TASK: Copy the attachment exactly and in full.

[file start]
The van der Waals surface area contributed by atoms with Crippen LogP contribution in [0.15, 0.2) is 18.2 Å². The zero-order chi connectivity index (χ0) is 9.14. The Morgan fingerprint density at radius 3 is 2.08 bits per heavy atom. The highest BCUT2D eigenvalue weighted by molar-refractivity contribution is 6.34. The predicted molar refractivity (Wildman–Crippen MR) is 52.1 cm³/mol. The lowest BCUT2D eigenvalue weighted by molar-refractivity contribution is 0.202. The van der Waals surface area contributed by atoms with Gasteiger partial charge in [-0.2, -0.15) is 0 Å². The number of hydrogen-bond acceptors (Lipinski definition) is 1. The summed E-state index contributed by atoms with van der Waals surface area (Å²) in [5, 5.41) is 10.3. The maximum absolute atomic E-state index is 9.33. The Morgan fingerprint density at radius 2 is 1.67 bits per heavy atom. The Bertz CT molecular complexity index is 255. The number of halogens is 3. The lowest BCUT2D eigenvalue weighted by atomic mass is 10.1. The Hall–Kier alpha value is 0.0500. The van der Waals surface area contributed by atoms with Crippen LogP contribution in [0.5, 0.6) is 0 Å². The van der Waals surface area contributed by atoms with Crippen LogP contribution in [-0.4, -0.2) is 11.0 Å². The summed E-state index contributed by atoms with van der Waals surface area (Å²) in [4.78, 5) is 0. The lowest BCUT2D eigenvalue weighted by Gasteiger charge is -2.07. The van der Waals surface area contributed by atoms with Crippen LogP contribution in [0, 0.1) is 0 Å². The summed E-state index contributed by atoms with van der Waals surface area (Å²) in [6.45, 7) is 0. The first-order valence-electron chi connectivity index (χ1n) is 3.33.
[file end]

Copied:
The van der Waals surface area contributed by atoms with Crippen LogP contribution in [0.15, 0.2) is 18.2 Å². The zero-order chi connectivity index (χ0) is 9.14. The Morgan fingerprint density at radius 3 is 2.08 bits per heavy atom. The highest BCUT2D eigenvalue weighted by molar-refractivity contribution is 6.34. The predicted molar refractivity (Wildman–Crippen MR) is 52.1 cm³/mol. The lowest BCUT2D eigenvalue weighted by molar-refractivity contribution is 0.202. The van der Waals surface area contributed by atoms with Gasteiger partial charge in [-0.2, -0.15) is 0 Å². The number of hydrogen-bond acceptors (Lipinski definition) is 1. The summed E-state index contributed by atoms with van der Waals surface area (Å²) in [5, 5.41) is 10.3. The maximum absolute atomic E-state index is 9.33. The Morgan fingerprint density at radius 2 is 1.67 bits per heavy atom. The Bertz CT molecular complexity index is 255. The number of halogens is 3. The lowest BCUT2D eigenvalue weighted by atomic mass is 10.1. The Hall–Kier alpha value is 0.0500. The van der Waals surface area contributed by atoms with Crippen LogP contribution in [0.5, 0.6) is 0 Å². The van der Waals surface area contributed by atoms with Crippen LogP contribution in [-0.4, -0.2) is 11.0 Å². The summed E-state index contributed by atoms with van der Waals surface area (Å²) in [4.78, 5) is 0. The lowest BCUT2D eigenvalue weighted by Gasteiger charge is -2.07. The van der Waals surface area contributed by atoms with Crippen LogP contribution in [0, 0.1) is 0 Å². The summed E-state index contributed by atoms with van der Waals surface area (Å²) in [6.45, 7) is 0. The first-order valence-electron chi connectivity index (χ1n) is 3.33.